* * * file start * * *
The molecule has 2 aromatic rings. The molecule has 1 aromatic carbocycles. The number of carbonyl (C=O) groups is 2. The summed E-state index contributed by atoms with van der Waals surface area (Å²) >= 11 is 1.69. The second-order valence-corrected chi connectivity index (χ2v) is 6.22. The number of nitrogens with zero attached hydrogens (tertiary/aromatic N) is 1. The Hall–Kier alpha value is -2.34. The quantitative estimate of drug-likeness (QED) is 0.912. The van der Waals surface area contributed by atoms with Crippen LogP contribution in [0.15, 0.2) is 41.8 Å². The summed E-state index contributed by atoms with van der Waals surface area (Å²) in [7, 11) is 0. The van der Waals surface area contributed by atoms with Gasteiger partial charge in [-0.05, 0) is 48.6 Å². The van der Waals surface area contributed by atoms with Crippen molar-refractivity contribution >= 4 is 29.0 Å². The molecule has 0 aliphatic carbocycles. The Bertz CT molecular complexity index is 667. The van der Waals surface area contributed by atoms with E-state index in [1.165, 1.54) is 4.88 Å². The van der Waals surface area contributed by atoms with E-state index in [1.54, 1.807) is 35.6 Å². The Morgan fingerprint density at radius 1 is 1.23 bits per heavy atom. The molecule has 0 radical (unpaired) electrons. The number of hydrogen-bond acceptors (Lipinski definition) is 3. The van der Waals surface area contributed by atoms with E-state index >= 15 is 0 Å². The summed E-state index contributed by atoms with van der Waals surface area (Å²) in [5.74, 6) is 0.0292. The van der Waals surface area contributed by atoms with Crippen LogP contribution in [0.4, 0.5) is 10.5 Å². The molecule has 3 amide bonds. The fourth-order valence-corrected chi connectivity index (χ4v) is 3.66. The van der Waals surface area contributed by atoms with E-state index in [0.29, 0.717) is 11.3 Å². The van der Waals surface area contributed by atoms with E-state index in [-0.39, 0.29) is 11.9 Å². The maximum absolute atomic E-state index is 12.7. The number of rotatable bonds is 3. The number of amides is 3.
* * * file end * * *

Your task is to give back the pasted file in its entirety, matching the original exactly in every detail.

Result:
The molecule has 2 aromatic rings. The molecule has 1 aromatic carbocycles. The number of carbonyl (C=O) groups is 2. The summed E-state index contributed by atoms with van der Waals surface area (Å²) >= 11 is 1.69. The second-order valence-corrected chi connectivity index (χ2v) is 6.22. The number of nitrogens with zero attached hydrogens (tertiary/aromatic N) is 1. The Hall–Kier alpha value is -2.34. The quantitative estimate of drug-likeness (QED) is 0.912. The van der Waals surface area contributed by atoms with Crippen LogP contribution in [0.15, 0.2) is 41.8 Å². The summed E-state index contributed by atoms with van der Waals surface area (Å²) in [7, 11) is 0. The van der Waals surface area contributed by atoms with Gasteiger partial charge in [-0.05, 0) is 48.6 Å². The van der Waals surface area contributed by atoms with Crippen molar-refractivity contribution >= 4 is 29.0 Å². The molecule has 0 aliphatic carbocycles. The Bertz CT molecular complexity index is 667. The van der Waals surface area contributed by atoms with E-state index in [1.165, 1.54) is 4.88 Å². The van der Waals surface area contributed by atoms with E-state index in [1.54, 1.807) is 35.6 Å². The Morgan fingerprint density at radius 1 is 1.23 bits per heavy atom. The molecule has 0 radical (unpaired) electrons. The number of hydrogen-bond acceptors (Lipinski definition) is 3. The van der Waals surface area contributed by atoms with E-state index >= 15 is 0 Å². The summed E-state index contributed by atoms with van der Waals surface area (Å²) in [5.74, 6) is 0.0292. The van der Waals surface area contributed by atoms with Crippen LogP contribution in [0.4, 0.5) is 10.5 Å². The molecule has 3 amide bonds. The fourth-order valence-corrected chi connectivity index (χ4v) is 3.66. The van der Waals surface area contributed by atoms with E-state index in [0.29, 0.717) is 11.3 Å². The van der Waals surface area contributed by atoms with E-state index in [-0.39, 0.29) is 11.9 Å². The maximum absolute atomic E-state index is 12.7. The number of rotatable bonds is 3. The number of amides is 3.